Those of you who have read me consistently over the years (thanks for nothing, mom) know I’ve had some anti-frugality views. It would seem I hate it as much as the average Instagram model hates pants. Finally! A joke relevant for 2018!
Too bad it’s not funny.
It’s not that I hate frugality, of course. Limiting your spending is an important part of every financial plan. It isn’t much sacrifice, either.
Anyone with a little access to the internet and the patience to wait for decent sales at the grocery store can learn to cook. There are hundreds of enjoyable things you can do that don’t cost much.
Video games can stretch $50 worth of entertainment out over hundreds of hours. I’m still playing MLB The Show 12, a game I acquired for about $10. Each hour I’ve played the game has cost me like 5 cents. And you should see how good my user-created player is. It’s probably my greatest accomplishment.
Many early retirees have taken this to the next level, starting blogs primarily designed to keep them busy, but then turning them into decent side businesses. This ensures they’ll have enough money to survive their withdrawal rate while conveniently explaining the gap in their resume in case they ever have to go back to work. A hobby that generates income is the ultimate frugality hack.
Ultimately, I used to downplay frugality because at the end of the day there’s a limit to how little you can spend. It costs at least $10,000/year to have a paid off house and a car, no matter how cheap you are with the latter. You might be able to get it under that, but not much. By the time we add in food, a little travel, and the rest of the categories that make up the average person’s spending plan, we’re up to at least $20,000 or $25,000 per year.
In short, it costs about that much to function in today’s society. There’s a minimum spend amount.
The challenge in keeping spending down
I firmly believe most people don’t have an earning problem. They have a spending problem.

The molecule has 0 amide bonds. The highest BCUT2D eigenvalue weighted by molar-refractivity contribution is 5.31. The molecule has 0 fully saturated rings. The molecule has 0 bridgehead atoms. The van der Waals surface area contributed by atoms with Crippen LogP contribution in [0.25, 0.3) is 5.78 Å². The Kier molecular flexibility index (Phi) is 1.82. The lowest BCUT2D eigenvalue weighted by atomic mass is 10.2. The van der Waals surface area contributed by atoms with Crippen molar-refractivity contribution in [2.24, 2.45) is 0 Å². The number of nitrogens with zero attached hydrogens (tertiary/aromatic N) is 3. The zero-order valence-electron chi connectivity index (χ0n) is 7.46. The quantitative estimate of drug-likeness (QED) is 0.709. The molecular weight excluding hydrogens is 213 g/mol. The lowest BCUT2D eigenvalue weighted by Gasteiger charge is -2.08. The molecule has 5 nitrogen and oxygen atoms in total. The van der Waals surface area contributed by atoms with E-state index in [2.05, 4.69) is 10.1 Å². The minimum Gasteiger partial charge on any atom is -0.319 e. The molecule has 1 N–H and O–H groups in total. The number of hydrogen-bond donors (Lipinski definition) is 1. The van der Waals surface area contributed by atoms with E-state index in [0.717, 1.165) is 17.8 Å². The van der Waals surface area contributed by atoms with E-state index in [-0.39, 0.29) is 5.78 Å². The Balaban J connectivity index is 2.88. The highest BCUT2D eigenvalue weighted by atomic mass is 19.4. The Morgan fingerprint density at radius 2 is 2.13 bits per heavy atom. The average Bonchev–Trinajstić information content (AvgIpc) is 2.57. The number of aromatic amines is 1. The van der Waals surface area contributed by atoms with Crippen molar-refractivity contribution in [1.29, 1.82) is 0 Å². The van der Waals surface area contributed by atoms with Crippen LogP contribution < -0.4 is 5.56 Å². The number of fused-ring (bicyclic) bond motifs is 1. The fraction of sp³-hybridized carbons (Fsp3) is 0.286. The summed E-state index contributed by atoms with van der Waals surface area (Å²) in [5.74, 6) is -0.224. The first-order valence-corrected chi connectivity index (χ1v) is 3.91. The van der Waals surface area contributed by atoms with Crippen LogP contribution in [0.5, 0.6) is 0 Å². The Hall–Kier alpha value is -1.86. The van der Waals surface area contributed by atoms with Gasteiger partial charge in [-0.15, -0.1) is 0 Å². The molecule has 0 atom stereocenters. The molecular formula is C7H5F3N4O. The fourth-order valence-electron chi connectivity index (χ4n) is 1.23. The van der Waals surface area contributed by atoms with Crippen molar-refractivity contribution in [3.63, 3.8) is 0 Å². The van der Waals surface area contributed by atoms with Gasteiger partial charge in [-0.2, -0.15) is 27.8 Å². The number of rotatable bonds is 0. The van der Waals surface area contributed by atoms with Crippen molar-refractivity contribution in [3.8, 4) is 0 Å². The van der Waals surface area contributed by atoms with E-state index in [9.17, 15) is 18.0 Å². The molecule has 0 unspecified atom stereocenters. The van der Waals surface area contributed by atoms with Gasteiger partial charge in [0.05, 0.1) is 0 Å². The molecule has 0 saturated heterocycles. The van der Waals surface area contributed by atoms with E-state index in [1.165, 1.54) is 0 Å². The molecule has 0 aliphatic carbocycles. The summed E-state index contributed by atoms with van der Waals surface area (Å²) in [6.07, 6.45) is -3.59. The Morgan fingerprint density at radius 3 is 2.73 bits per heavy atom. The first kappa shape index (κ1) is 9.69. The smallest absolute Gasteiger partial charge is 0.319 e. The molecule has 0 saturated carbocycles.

Think of your friends who are constantly broke. Chances are they’re university educated folks with decent jobs. Many of them probably have a household income of six figures, or close to it. And yet for whatever reason, they can’t seem to get ahead.
The earning power isn’t really the problem here. These folks might think so, but at the end of the day they’re spending every nickel that comes in (and then some in many cases). If their income goes up, so will their spending.
If you’re reading this blog, you likely don’t run into that problem. You’ve got a healthy savings rate and you’re more interested in optimizing your finances. Also your wiener is GIGANTIC. Well done.
Still, we should all strive to constantly improve our financial lives. And the easiest way to start is to come up with a spending plan.
The beauty of a spending plan is it doesn’t have to be very complicated at all. You might set a nice round number of $30,000 annually as a spending goal. That makes the exercise pretty easy. Or you might get into the nitty gritty of each and every budget category, deciding that you’d only like to spend $500 per month on food and $100 per month to keep the lights on.
You can decide to make it as complicated or as simple as you want, with one important caveat. Your spending plan must motivate you to cut your expenditures while maintaining a high happiness level. Because if you don’t have the latter, the former will quickly fall apart.
Making yourself happy should be the goal of every spending plan. If you want the odd splurge here and there, knock yourself out. I’ve been considering taking up golf again, something that would likely cost me $2,000 or so every year if I get a membership. That seems like a lot, especially considering I’d like to keep our spending at approximately $30,000 per year. I’d have two choices — either cut back on the golf or cut back on other spending. I’ll likely play a few rounds next spring and see if I enjoy the game as much as I used to. If the answer is no, I’ll simply find a new hobby. I hear herding cats is fun and enjoyable.
The bottom line
Ultimately, every financial plan is prone to failure if you don’t watch your spending. Frugality is important. Perhaps not as important as increasing your income, but it’s still a major part of everyone’s financial success.
Instead of making it a chore, embrace a spending plan as a way to figure out what brings you happiness. Once you find out something doesn’t do it for you, stop spending on it.
Frugality is something best approached as a challenge. How can you have a happy life while keeping your spending in check? The answer will be unique for everyone.